Corbynism seeks to solve the problems which led to Brexit with idealism – but without caution, it risks making them worse

As part of a recent course on Labour Party history run by my Branch, I stumbled across the writing of Leszek Kolakowski. This Polish communist philosopher, who in later years turned his back on the Stalinist movement because it abandoned progress in favour of dogma designed to protect itself, writes about the inherent struggles that exist within all parties of the left.

Amid the essays on why the Left is always seems as a movement “against” something, rather than being a constructive force, and treatises which (very sensibly) state that unless you can fully articulate a problem, one can never hope to solve it, I found a passage which resonated with me as a person who worried that the Corbyn project was founded on uncosted policies, and impossible offers which could never be fulfilled.

He wrote, in The Concept of the Left:

“Yet why is a Utopia a condition of all revolutionary movements? Because much historical experience … tells us that goals unattainable now will never be reached unless they are articulated when they are still unattainable… The existence of a Utopia is the prerequisite for its eventually ceasing to be a Utopia”.

So – put in my own words – there is an argument that pushing people to imagine what might one day be possible, but right now is unattainable, is the only way to galvanise the social energy required to create some movement in the right direction. Shoot for the stars, and one might reach the moon.

We have seen that happen – from Jeremy’s own success in the 2015 leadership election through to the unexpectedly strong general election result for the Party in 2017 – the creation of a vision of what might one day be possible has galvanised some voters and members in a way we’ve not seen in many years.

But what happens in the event of success? How do you manage the unavoidable situation when your supporters put results alongside their hopes for the promised Utopia, only to find that they don’t measure up? Managing this disappointment is the key – and failing to do so risks perpetuating the distrust of politics and the establishment that has led to such instability in the modern world.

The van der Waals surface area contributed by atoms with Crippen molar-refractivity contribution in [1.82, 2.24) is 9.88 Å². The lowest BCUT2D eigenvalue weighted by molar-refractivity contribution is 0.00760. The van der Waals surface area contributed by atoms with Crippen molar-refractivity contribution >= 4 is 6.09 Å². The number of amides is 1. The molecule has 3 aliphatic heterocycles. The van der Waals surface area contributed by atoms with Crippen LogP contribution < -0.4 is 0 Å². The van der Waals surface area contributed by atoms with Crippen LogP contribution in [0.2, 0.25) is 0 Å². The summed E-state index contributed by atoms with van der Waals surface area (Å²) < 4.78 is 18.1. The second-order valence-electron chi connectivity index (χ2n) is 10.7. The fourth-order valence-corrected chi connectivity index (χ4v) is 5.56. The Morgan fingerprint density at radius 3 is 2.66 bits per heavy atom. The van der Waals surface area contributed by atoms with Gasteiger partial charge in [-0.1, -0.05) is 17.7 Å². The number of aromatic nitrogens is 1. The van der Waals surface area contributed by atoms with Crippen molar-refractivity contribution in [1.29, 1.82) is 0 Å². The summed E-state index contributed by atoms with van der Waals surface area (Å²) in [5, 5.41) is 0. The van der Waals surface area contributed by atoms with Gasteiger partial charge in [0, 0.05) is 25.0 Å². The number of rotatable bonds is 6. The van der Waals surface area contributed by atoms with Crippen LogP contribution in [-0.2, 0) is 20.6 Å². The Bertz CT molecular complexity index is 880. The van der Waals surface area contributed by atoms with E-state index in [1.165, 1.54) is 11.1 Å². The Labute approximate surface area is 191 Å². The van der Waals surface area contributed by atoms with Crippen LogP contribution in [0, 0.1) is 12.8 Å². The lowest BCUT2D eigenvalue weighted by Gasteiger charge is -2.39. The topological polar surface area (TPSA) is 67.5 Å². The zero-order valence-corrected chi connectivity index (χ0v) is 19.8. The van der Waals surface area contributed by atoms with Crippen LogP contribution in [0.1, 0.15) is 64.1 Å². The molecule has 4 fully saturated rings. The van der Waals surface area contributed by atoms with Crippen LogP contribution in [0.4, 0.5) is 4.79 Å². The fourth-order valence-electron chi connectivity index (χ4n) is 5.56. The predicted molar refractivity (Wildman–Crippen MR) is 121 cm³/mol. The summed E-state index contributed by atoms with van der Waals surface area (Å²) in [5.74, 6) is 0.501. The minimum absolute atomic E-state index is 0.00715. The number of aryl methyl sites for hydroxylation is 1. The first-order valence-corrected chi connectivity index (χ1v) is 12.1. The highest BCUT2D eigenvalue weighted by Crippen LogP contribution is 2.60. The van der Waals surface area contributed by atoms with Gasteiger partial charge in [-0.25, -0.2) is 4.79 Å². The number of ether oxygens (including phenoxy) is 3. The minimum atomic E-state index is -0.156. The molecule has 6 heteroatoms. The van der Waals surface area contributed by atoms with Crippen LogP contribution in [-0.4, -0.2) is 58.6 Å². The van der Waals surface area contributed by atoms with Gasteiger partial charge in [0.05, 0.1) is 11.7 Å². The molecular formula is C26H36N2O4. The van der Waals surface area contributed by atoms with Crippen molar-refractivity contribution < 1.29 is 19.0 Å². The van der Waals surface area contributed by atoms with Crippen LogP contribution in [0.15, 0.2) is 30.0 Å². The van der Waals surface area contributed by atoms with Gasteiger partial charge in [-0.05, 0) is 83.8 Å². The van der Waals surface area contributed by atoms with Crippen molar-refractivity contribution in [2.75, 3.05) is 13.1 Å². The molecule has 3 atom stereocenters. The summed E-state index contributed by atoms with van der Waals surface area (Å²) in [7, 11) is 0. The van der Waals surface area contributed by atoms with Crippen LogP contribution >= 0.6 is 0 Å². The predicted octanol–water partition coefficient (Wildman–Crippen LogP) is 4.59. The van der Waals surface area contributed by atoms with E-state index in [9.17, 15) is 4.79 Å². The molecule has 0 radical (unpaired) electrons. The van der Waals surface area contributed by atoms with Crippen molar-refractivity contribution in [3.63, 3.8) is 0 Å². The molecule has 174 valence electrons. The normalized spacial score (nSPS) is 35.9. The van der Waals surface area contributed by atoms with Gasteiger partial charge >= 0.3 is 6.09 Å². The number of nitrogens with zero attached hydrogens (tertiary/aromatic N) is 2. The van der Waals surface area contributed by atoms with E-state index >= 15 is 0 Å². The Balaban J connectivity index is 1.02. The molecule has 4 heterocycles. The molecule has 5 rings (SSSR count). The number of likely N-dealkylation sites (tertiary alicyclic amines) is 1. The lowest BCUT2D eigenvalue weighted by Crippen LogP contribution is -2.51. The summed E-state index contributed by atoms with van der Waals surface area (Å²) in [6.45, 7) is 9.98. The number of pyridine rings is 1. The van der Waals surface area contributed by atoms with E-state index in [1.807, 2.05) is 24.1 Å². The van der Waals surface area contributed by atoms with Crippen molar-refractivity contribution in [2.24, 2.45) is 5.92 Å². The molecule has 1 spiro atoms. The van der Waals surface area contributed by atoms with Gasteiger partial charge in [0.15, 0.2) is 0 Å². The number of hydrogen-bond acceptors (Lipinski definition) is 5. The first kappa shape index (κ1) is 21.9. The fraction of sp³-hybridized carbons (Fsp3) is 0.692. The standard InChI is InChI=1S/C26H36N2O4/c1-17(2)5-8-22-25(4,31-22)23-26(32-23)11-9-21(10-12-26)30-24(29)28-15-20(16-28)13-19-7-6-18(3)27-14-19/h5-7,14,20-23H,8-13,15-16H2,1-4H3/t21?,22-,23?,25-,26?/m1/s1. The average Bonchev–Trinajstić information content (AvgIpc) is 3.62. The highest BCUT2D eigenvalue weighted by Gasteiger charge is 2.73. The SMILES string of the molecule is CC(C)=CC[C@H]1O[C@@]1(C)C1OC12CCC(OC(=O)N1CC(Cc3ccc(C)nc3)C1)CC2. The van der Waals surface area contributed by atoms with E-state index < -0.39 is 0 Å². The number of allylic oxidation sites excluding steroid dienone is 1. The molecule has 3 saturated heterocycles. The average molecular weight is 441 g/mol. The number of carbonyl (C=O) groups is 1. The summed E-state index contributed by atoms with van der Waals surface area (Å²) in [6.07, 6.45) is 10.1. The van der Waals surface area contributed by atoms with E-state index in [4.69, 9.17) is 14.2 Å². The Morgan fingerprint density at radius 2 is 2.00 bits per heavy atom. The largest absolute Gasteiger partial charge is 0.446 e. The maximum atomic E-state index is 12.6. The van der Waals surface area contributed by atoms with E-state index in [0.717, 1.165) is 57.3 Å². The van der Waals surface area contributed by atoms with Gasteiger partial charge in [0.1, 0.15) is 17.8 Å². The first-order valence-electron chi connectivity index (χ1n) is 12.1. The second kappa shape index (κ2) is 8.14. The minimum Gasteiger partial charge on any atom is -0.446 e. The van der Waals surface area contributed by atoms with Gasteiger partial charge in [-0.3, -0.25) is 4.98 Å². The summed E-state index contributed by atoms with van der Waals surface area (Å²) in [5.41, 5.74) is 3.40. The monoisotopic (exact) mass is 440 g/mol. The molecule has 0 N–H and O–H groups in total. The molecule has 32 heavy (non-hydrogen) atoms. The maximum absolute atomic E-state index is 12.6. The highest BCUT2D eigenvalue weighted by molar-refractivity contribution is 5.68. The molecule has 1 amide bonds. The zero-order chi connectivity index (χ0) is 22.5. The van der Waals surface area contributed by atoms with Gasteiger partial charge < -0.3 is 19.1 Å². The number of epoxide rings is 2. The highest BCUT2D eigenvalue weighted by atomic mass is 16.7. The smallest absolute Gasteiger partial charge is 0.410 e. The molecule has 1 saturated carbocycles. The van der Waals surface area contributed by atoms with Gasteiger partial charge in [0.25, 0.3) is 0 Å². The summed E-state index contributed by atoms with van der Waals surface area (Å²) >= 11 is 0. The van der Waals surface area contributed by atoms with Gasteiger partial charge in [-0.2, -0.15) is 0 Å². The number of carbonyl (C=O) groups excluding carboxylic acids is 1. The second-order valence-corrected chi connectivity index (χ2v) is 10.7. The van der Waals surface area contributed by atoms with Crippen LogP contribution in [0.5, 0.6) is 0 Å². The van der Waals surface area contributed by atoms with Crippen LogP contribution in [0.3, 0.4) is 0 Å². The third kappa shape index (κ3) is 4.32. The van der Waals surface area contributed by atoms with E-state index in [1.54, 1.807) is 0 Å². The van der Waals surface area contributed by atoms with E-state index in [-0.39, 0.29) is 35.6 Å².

Indeed, Kolakowski himself goes on to say in Responsibility and History:

“The excess of hopes and demands over possibilities is necessary in order to force reality to yield all the potential resources hidden in its present form… illusions are indispensable if the non-illusory possibilities are to be realised – and when confronted with results, disillusion is inevitable … [but] between the appearance of the illusion and the setting in of disillusion there is a lapse of time which is where the slow, painful, burdensome labour of social progress takes place.”

I would go further – what Kolakowski doesn’t mention, and what I think everything from Labour in the 1940s through the post-war consensus, Blairism, Obama and on to Brexit and beyond shows us – every time you galvanise change through promises of an Eden never reached, of milk and honey never tasted, the political class chips away at some longstanding supply of political ‘meta-capital’ which it takes decades of delivery to replenish (if indeed, it can ever be).

So I guess what I’m saying is this – on reading the work of a Marxist philosopher from the 1960s, I now understand the importance of utopia to the Corbyn project. But it has also opened my eyes to a risk that must be managed.

All great politicians have played this game. The post-war consensus failed to deliver in the eyes of many as unions became too powerful, and the backlash brought us Thatcherism. Barack Obama created a vision of hope, but the failure to manage the disillusion led, ultimately, to a backlash which produced Donald Trump and an age of post-truth Politics.

Brexit promised a painless exit and the repatriation of billions for the NHS, and while it continues its slide toward the cliff edge, more than half of the respondents to a recent poll believe “Brexit will make my life better” – while at the same time disapproving of almost everyone charged with delivering it.

Even Blairism – that most saccharine, Diet Coke of social democratic movements (in the eyes of its detractors) in setting out just five pledges, all of which it delivered, has long had to endure cries of betrayal and failure to deliver on the optimism and perceived promises that delivered it to power.

But here’s the key challenge – if Blair set his sights on a utopia that was so achievable, and his falling short (and the failure of other centrists) created a disillusionment with politics that has led us to Hard Brexit and Trump – what happens when the Corbynist utopia fails to materialise? Having set our sights so high, does it not follow that the disillusionment will be so great, so overwhelming, that we might find ourselves treading an incredibly dangerous road?

If Brexit was the eventual result of disillusionment with the Blair and Brown years – what might the “counter-Utopia” which is proposed to counter the shortfalls in Corbynism hold for the future?

Balancing this dichotomy is of the utmost importance – the vibrancy and vision of the Corbyn project has placed it within reach of power – if the people at the heart of that project are aware of the tradeoffs they will have to make on attaining it, they must begin preparing to manage the disappointment that will follow.

Setting out a vision is essential – managing the process of falling short even more so.

Fail to do this, and it is not hard to foresee a time when no progressive visionary will ever be believed again – and progress through the energising dynamism of Utopia will never again be possible.

And all the while the siren call of nationalism, individualism and self-interest will continue unabated.